Facts, issues and decision of the court in Nzekwu v Nzekwu: Land is one of the most important means of production, a business cannot exist if it has no land to situate its office or factory. Land is also one of the best ways to invest and store value, this is so because land is finite (you can’t make more land). Apart from businesses, individuals and members of each community require land in other to farm or build residential places so they can provide shelter for their families loved ones. To ensure that the society does not desolve into anarchy the law has provided the society with laid down guidelines and regulations to enable them in establishing ownership of land & other properties, this is to prevent a situation where by an individual would try to covert land belonging to another person.
One of such laws enacted to help protect ownership is the law against trespass, a person in possession of a property has the right to sue anyone who enters onto the said land without permission, this means that for one to succeed In a suite against a potential trespasser he or she must be in possession of the said property. There is also the question of succession when it comes to land matters, who gets to inherit the property of a deceased individual who is married?
Most communities in nigeria have customs and traditions which they tend to observe and follow before the advent of colonialism and the subsequent introduction of English laws. The new laws however did not fail to recognize the existence of these customs, for the customs to apply they must be proved to exist at the time they’re sought to be applied as well as judicially noticed by a court of superior record.
A custom would not be judicially noticed by a court of superior record if the said custom is repugnant to equity, good conscience and natural law. A good example of a repugnant law would be any law that seeks to strip a widow of the right to inherit her husband property during her lifetime. These issues were present in the case of Nzekwu v Nzekwu which would be analyzed below.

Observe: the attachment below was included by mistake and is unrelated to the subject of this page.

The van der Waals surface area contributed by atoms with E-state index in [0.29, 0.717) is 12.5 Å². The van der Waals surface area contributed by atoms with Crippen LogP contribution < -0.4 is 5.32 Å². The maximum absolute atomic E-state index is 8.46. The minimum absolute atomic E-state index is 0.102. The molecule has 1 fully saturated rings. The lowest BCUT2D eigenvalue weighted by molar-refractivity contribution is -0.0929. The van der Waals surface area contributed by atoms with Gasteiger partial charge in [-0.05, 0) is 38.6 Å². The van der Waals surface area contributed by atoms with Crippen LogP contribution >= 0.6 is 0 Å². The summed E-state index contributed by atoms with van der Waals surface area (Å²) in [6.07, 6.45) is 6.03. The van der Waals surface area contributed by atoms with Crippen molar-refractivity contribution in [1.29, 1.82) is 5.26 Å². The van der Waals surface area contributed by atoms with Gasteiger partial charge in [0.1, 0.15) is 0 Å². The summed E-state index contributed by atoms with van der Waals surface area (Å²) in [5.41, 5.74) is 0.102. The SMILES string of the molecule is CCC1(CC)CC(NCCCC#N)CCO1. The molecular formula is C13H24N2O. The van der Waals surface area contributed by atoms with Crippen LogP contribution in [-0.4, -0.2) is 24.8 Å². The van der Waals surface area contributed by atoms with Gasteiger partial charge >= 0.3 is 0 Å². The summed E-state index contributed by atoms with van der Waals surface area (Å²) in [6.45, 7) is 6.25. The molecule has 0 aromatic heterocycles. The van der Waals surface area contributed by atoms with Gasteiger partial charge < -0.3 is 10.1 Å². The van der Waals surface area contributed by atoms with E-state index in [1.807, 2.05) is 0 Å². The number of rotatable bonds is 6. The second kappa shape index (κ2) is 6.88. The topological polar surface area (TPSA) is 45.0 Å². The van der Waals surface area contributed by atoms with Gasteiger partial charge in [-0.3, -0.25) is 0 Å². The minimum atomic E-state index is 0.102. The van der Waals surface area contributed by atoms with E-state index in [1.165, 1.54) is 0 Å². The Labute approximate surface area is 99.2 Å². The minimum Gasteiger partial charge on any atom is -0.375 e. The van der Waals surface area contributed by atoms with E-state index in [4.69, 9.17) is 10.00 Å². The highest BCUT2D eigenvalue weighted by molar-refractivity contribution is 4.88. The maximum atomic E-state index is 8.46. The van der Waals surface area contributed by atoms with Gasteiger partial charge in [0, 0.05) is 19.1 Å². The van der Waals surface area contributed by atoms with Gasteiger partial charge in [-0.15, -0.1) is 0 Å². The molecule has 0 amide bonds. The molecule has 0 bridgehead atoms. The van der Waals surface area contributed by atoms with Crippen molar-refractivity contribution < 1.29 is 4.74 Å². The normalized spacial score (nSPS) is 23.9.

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Issue raised in Nzekwu v Nzekwu (1989)
Whether a plaintiff not in possession of a property can sue for trespass?
Facts of Nzekwu v. Nzekwu (1989) 2 NWLR (Pt. 104) 373
The plantiff in this case had approached the Onitsha division of the Anambra high Court to sue the said defendant for recovery of possession of a certain property. The plantiff also sought an injunction from the court restraining the defendant from trespassing on the said property.
The plantiff in this case was the widow of a certain Daniel Nzekwu who had died in the northern city of jos. The plantiff husband happened to be an uncle to the 1st defendant and also the junior brother if a certain Nathaniel Nzekwu. The plantiff husband, the 1st defendant father and Nathaniel Nzekwu were all sons of Nzekwu ojudu who had died in 1906. Nathaniel Nzekwu own son has been missing for a number of years, this then the 1st defendant diokpa.
The patriah of the family Nzekwu ojudu had many landed properties spread all around Onitsha, including the one in question at 8 cole Street Onitsha. At the time a certain Sierra – Leone had been renting the 8 cole Street Onitsha from Nzekwu ojudu to use as place of residence for himself and his lover. The tenant had erected a thatched house on the property, when the tenant had returned to to his home country, the plantiff and her husband moved into the property where they resided until they relocated to the northern part of Nigeria.